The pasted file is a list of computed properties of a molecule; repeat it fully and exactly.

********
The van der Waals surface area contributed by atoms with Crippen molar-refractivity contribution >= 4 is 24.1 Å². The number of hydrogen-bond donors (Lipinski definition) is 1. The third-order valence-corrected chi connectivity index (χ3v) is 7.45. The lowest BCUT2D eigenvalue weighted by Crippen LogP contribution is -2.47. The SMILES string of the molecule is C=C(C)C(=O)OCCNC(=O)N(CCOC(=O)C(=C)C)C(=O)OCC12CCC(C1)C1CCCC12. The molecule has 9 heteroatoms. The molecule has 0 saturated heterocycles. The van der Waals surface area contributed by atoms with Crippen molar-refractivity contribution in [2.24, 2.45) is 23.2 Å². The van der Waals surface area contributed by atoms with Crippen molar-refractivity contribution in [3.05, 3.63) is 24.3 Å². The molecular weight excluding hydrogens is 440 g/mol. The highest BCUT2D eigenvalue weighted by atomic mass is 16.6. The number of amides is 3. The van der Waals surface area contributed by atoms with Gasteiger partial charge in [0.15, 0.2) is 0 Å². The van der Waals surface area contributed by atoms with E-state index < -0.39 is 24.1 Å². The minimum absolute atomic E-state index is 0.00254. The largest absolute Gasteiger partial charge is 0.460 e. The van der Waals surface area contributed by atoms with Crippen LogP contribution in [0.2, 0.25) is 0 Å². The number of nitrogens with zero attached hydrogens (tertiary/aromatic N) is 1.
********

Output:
The van der Waals surface area contributed by atoms with Crippen molar-refractivity contribution >= 4 is 24.1 Å². The number of hydrogen-bond donors (Lipinski definition) is 1. The third-order valence-corrected chi connectivity index (χ3v) is 7.45. The lowest BCUT2D eigenvalue weighted by Crippen LogP contribution is -2.47. The SMILES string of the molecule is C=C(C)C(=O)OCCNC(=O)N(CCOC(=O)C(=C)C)C(=O)OCC12CCC(C1)C1CCCC12. The molecule has 9 heteroatoms. The molecule has 0 saturated heterocycles. The van der Waals surface area contributed by atoms with Crippen molar-refractivity contribution in [2.24, 2.45) is 23.2 Å². The van der Waals surface area contributed by atoms with Crippen molar-refractivity contribution in [3.05, 3.63) is 24.3 Å². The molecular weight excluding hydrogens is 440 g/mol. The highest BCUT2D eigenvalue weighted by atomic mass is 16.6. The number of amides is 3. The van der Waals surface area contributed by atoms with Gasteiger partial charge in [0.15, 0.2) is 0 Å². The van der Waals surface area contributed by atoms with E-state index < -0.39 is 24.1 Å². The minimum absolute atomic E-state index is 0.00254. The largest absolute Gasteiger partial charge is 0.460 e. The van der Waals surface area contributed by atoms with Crippen LogP contribution in [0.2, 0.25) is 0 Å². The number of nitrogens with zero attached hydrogens (tertiary/aromatic N) is 1.